A Ukrainian medical student who immigrated to Chicago is organizing a way for his peers to donate humanitarian supplies to his war-torn homeland.
Rush University medical student Dmytro Mysak left Ukraine with his parents when he was 3 years old, but still has family living there. Since Russia invaded Ukraine three weeks ago, more than three million Ukrainians have fled the country.
On Thursday afternoon, Mysak was looking over hygiene products, warm clothing and other supplies donated by faculty, staff and students of Rush University Medical College.
“Given the recent situation, I felt basically, a calling,” Mysak said. “I felt personal responsibility that I needed to do something to help out the people over there in Ukraine.”
Sharon Gates, Rush University’s director of student diversity and community engagement, said the organization was already donating clinical supplies to Ukraine through the humanitarian nonprofit Project C.U.R.E., but employees wanted to assist Ukraine on a personal level.
“Yes, they’ll donate monetarily to the efforts that we’ve identified,” Gates said. “But they wanted to have some skin in the game, so we saw an opportunity for the humanitarian relief effort.”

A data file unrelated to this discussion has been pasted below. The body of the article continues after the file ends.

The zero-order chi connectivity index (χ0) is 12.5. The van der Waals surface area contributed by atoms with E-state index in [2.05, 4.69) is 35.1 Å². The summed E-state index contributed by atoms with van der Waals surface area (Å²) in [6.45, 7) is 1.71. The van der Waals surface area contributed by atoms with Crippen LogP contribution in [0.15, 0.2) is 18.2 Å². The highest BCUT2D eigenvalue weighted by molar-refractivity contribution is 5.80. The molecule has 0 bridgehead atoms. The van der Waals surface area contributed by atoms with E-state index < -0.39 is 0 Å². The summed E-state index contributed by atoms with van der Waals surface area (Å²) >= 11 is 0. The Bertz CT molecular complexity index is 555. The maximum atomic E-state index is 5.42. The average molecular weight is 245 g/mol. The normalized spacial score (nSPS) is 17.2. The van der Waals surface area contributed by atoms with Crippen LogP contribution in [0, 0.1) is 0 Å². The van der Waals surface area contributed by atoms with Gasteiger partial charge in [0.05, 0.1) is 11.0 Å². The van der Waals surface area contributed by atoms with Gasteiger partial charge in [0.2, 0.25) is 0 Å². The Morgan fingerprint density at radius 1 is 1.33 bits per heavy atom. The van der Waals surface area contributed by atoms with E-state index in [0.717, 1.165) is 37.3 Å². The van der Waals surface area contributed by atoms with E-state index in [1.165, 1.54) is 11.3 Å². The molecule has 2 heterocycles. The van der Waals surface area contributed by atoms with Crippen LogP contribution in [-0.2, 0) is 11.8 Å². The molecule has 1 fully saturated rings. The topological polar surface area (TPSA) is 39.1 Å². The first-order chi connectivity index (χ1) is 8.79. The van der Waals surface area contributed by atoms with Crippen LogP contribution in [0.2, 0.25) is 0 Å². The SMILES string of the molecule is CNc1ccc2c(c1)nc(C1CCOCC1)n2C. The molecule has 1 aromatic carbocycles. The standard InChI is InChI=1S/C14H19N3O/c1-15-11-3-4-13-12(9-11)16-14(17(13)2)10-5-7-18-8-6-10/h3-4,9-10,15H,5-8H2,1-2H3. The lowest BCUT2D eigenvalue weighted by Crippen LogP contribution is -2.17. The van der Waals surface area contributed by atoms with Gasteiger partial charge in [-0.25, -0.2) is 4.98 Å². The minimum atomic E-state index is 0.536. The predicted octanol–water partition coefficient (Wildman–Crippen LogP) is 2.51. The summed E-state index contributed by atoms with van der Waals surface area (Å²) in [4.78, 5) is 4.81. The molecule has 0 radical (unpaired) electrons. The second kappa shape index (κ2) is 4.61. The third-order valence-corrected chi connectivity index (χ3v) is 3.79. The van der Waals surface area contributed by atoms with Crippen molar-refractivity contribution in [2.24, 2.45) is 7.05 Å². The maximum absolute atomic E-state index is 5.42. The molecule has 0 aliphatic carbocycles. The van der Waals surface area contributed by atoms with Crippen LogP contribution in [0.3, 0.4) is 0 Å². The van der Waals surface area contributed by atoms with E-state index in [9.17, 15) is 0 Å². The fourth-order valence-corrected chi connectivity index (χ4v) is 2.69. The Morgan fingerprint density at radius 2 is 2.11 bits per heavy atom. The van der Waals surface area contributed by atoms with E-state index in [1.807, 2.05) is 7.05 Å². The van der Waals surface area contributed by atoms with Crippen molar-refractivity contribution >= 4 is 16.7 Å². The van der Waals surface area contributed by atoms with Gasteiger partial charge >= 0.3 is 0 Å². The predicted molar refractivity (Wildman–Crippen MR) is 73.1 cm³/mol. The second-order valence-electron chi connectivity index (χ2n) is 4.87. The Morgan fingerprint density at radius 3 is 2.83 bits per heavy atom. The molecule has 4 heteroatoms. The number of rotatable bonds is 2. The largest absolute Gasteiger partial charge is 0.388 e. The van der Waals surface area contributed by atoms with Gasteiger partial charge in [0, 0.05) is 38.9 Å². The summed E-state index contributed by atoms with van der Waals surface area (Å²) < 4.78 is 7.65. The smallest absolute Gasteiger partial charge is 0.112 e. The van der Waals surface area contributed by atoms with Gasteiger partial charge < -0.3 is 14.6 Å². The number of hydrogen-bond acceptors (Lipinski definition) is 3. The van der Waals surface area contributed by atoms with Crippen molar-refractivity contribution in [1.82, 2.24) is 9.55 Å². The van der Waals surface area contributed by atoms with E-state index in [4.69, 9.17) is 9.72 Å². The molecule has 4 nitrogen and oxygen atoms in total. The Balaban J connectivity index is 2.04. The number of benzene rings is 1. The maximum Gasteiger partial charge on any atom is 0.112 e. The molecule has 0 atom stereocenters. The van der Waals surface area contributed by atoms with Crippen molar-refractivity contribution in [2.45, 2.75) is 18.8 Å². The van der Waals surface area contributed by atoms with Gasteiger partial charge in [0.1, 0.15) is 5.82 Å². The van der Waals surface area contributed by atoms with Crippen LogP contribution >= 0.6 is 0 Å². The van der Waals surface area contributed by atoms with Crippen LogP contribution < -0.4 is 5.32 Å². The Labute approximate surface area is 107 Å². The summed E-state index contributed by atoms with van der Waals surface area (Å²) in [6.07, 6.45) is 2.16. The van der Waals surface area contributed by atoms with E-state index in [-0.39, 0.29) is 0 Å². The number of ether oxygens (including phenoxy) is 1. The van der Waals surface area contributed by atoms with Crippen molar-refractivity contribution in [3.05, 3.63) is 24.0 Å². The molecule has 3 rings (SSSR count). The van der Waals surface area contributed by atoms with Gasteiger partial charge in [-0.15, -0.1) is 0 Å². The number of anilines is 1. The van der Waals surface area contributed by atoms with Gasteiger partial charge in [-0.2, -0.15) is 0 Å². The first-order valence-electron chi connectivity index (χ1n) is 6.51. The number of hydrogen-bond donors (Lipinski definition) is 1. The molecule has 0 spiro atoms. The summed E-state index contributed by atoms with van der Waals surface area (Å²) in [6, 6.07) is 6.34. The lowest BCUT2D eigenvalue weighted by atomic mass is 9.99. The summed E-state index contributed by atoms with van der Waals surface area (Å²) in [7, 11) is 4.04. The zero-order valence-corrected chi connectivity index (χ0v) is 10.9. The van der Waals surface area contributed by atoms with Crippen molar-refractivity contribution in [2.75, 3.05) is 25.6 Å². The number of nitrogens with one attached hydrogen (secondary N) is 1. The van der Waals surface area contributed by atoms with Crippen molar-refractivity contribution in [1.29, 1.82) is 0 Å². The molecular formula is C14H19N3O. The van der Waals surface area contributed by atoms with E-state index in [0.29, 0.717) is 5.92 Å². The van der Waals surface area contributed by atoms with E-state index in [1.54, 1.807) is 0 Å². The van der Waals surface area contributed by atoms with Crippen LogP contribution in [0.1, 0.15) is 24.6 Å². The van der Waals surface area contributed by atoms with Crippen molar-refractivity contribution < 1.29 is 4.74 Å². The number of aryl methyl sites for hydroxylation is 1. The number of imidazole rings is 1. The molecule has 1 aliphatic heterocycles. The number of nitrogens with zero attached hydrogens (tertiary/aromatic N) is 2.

When Gates heard Mysak was organizing Ukraine relief efforts in west suburban Bensenville, she tapped the 24-year-old first-year medical student to assist the university’s efforts.
“I brought us all beautifully together and just like a symphony, we went to work,” Gates said.
Gates said their partner, humanitarian organization World Relief Chicagoland, will ship the supplies on Monday to Poland, where she hopes they’ll arrive by March 25 to support refugees.
Video: Dmytro Mysak joins “Chicago Tonight” March 22, 2022.
Mysak said he has grandparents, aunts, uncles and cousins living in the western Ukrainian city of Lviv, near the Polish border.
“They’re over in the west side of the country, so it’s a little bit calmer over there, but it’s still a day-to-day situation,” Mysak said. “It’s something that the family over here in the U.S., we’re watching the news every day, just to make sure that they’re safe. We’re calling them frequently, so it’s nerve-wracking for us and I’m sure it’s absolutely devastating for them.”
Mysak said the everyday items they’re donating to Poland are invaluable to wartime refugees.
“If you’re a refugee over there, you’re grabbing whatever you can carry and then you’re fleeing the country,” Mysak said. “So they need basic supplies, things to keep them going day-by-day.”
The more than three million refugees displaced from Russia’s invasion of Ukraine has led to Europe’s fastest-growing refugee crisis since World War II, according to the UN.
Rush University said anyone interested in volunteering or contributing to the university’s relief efforts should contact its Rush Community Service Initiatives Program.
Note: This story was originally published March 17. It has been updated to include our “Chicago Tonight” conversation.